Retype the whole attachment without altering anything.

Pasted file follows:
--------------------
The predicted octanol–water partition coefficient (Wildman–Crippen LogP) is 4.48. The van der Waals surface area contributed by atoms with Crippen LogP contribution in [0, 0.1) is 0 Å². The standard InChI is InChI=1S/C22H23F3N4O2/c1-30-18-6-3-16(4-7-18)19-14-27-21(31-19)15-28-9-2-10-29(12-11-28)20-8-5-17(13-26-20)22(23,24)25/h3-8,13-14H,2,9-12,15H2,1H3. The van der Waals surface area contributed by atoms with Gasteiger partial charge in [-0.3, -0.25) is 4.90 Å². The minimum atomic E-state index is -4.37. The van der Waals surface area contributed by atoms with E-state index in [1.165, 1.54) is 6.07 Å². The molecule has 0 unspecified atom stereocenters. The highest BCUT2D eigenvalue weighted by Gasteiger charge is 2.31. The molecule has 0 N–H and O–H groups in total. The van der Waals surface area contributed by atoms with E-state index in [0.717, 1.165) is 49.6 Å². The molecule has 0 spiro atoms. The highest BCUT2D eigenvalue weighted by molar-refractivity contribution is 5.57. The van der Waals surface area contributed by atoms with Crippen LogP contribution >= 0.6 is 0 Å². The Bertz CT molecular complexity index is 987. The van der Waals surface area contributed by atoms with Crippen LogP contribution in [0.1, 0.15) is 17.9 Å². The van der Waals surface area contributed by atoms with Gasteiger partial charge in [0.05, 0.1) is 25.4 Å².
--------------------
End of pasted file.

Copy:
The predicted octanol–water partition coefficient (Wildman–Crippen LogP) is 4.48. The van der Waals surface area contributed by atoms with Crippen LogP contribution in [0, 0.1) is 0 Å². The standard InChI is InChI=1S/C22H23F3N4O2/c1-30-18-6-3-16(4-7-18)19-14-27-21(31-19)15-28-9-2-10-29(12-11-28)20-8-5-17(13-26-20)22(23,24)25/h3-8,13-14H,2,9-12,15H2,1H3. The van der Waals surface area contributed by atoms with Gasteiger partial charge in [-0.3, -0.25) is 4.90 Å². The minimum atomic E-state index is -4.37. The van der Waals surface area contributed by atoms with E-state index in [1.165, 1.54) is 6.07 Å². The molecule has 0 unspecified atom stereocenters. The highest BCUT2D eigenvalue weighted by Gasteiger charge is 2.31. The molecule has 0 N–H and O–H groups in total. The van der Waals surface area contributed by atoms with E-state index in [0.717, 1.165) is 49.6 Å². The molecule has 0 spiro atoms. The highest BCUT2D eigenvalue weighted by molar-refractivity contribution is 5.57. The van der Waals surface area contributed by atoms with Crippen LogP contribution >= 0.6 is 0 Å². The Bertz CT molecular complexity index is 987. The van der Waals surface area contributed by atoms with Crippen LogP contribution in [0.1, 0.15) is 17.9 Å². The van der Waals surface area contributed by atoms with Gasteiger partial charge in [0.05, 0.1) is 25.4 Å².